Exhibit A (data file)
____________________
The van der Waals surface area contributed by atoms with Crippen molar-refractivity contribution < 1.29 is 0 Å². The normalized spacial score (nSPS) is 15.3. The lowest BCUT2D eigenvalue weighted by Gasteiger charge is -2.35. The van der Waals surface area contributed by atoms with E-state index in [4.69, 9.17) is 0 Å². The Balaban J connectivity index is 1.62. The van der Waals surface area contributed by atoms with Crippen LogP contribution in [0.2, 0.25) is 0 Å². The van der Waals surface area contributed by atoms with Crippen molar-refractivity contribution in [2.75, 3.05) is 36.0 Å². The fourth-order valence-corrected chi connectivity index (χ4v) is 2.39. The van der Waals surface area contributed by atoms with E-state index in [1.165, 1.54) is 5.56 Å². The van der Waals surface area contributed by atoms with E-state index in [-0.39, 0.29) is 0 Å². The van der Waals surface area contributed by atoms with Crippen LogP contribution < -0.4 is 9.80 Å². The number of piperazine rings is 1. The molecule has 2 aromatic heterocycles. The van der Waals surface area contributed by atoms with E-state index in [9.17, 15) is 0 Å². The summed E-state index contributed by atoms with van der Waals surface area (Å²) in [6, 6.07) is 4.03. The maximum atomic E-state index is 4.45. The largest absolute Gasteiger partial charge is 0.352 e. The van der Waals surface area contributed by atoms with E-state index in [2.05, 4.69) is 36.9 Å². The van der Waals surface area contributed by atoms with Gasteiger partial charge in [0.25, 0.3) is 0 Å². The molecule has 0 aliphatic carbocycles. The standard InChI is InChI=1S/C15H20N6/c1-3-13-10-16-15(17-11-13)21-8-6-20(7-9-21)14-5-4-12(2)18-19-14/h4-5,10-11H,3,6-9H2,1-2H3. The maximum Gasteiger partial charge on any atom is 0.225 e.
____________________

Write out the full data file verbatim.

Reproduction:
The van der Waals surface area contributed by atoms with Crippen molar-refractivity contribution < 1.29 is 0 Å². The normalized spacial score (nSPS) is 15.3. The lowest BCUT2D eigenvalue weighted by Gasteiger charge is -2.35. The van der Waals surface area contributed by atoms with E-state index in [4.69, 9.17) is 0 Å². The Balaban J connectivity index is 1.62. The van der Waals surface area contributed by atoms with Crippen LogP contribution in [0.2, 0.25) is 0 Å². The van der Waals surface area contributed by atoms with Crippen molar-refractivity contribution in [2.75, 3.05) is 36.0 Å². The fourth-order valence-corrected chi connectivity index (χ4v) is 2.39. The van der Waals surface area contributed by atoms with E-state index in [1.165, 1.54) is 5.56 Å². The van der Waals surface area contributed by atoms with E-state index in [-0.39, 0.29) is 0 Å². The van der Waals surface area contributed by atoms with Crippen LogP contribution < -0.4 is 9.80 Å². The number of piperazine rings is 1. The molecule has 2 aromatic heterocycles. The van der Waals surface area contributed by atoms with E-state index in [9.17, 15) is 0 Å². The summed E-state index contributed by atoms with van der Waals surface area (Å²) in [6, 6.07) is 4.03. The maximum atomic E-state index is 4.45. The largest absolute Gasteiger partial charge is 0.352 e. The van der Waals surface area contributed by atoms with E-state index in [2.05, 4.69) is 36.9 Å². The van der Waals surface area contributed by atoms with Gasteiger partial charge in [0.25, 0.3) is 0 Å². The molecule has 0 aliphatic carbocycles. The standard InChI is InChI=1S/C15H20N6/c1-3-13-10-16-15(17-11-13)21-8-6-20(7-9-21)14-5-4-12(2)18-19-14/h4-5,10-11H,3,6-9H2,1-2H3. The maximum Gasteiger partial charge on any atom is 0.225 e.